27 Feb 2019

Mainzeal contractors fear millions owed may never be repaid

12:12 pm on 27 February 2019

Tradies owed millions of dollars from failed construction company Mainzeal aren't convinced they'll ever see a single cent.

Mainzeal managed the demolition of the Clarendon Tower in Christchurch

Photo: CC BY-SA 3.0 / Schwede66

Mainzeal was the country's third-largest construction company when it collapsed in 2013, owing creditors more than $110million.

Last year the liquidators took a civil lawsuit against some of its directors, including former Prime Minister Dame Jenny Shipley.

Yesterday, the High Court ruled the directors had failed in their duties and were liable for $36m.

Plumbers, demolition contractors, carpenters and scaffolders were all left considerably out of pocket when Mainzeal went bust.

Justice Cooke found Mainzeal's directors traded recklessly.

His 178-page ruling found Richard Yan liable for $36m, of which $18m is shared equally between directors Dame Jenny Shipley, Clive Tilby and Peter Gomm.

But that is cold comfort for some.

Tim Smith's company Smith Crane and Construction was subcontracted to demolish buildings in post-quake Christchurch.

When Mainzeal went belly up, Mr Smith was owed $1.3m.

He said he'll be surprised if he gets that back.

"I wouldn't be holding out a whole lot of hope, particularly with a bunch of lawyers and liquidators involved, I'm sure they will have their hands at the top before any of the creditors get to see the money," Mr Smith said.

Laws brought in under the previous government to help protect contractors by holding funds in trust accounts were "extremely weak".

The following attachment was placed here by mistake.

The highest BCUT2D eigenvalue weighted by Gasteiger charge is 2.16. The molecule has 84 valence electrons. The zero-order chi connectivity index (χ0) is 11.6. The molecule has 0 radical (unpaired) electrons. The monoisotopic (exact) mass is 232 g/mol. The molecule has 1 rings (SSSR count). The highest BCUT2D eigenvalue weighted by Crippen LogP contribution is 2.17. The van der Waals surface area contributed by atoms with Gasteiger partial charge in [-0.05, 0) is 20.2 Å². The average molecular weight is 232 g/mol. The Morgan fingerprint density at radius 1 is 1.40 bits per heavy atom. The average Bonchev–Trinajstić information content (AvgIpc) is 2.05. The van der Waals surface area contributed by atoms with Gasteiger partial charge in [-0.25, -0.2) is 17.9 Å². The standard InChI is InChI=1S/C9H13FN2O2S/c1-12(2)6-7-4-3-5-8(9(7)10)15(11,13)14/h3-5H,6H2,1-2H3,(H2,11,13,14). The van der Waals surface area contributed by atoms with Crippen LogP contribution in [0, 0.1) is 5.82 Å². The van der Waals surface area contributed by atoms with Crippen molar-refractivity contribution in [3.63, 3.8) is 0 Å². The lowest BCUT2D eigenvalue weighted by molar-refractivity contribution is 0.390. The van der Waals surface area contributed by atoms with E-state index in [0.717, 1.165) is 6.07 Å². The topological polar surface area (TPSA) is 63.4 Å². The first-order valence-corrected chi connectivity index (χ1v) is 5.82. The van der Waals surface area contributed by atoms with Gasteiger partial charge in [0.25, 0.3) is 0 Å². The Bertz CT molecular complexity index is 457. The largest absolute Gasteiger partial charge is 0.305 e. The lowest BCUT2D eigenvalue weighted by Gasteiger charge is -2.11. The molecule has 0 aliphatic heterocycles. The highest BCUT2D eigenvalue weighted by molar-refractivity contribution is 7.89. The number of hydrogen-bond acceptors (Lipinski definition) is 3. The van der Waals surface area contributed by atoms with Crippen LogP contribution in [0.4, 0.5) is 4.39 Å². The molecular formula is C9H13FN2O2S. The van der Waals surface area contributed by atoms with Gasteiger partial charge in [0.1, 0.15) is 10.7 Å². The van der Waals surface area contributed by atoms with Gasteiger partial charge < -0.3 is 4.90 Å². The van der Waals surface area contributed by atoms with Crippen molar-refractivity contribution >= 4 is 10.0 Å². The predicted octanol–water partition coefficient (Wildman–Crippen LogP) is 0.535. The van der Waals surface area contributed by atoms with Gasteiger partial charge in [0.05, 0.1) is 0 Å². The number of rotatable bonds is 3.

"Retentions are supposed to be kept in a trust account, but the person in control of the trust account is the main contractors themselves, so it has no bite."

The construction industry needed a major overhaul, he said.

He wants contractors to use a bond company that can pay out subcontractors if things go wrong.

Contractors were taking on high risk for low margins and that was filtering through to the subcontractors, who ended up financing the projects, he said.

"If it goes well, the main contractors take the profit, if it goes bad, all the subcontractors get left with the debt."

Peter Diver's plumbing company in Christchurch lost $650,000 after the collapse.

He also doesn't think he'll get anything back.

"It doesn't cover you at all. [In] most receiverships you don't get anything, you're an unsecured creditor."

This may make tradies wary of contractors, he said.

"Tradies are hit hard and if the government wants to do something about encouraging tradies to be in business, they should find some way of protecting them in the event of bad directorships."

But not all of those who lost money are feeling as hopeless about the court's order.

Camelspace group was subcontracted to work on apartment buildings in Auckland and lost half a million dollars.

Its director, Phil McConchie, said the court ruling sent out a good message to all company directors.

"That's what happens when you trade recklessly with other people's money - you get a decision that goes against you."

The law requiring companies to hold some money back in a trust to pay contractors if things go wrong was unclear and needed tweaking, he agreed.

But otherwise, the court order showed the system was working, he said.

"We'll all get a proportional share of that [$36 million], so that's a good result."

It still may be some time before creditors see any cash.

Richard Yan's lawyer confirmed yesterday that he'll appeal against the decision.

In a statement on behalf of the other directors, law firm Chapman Tripp said it would consider the decision.

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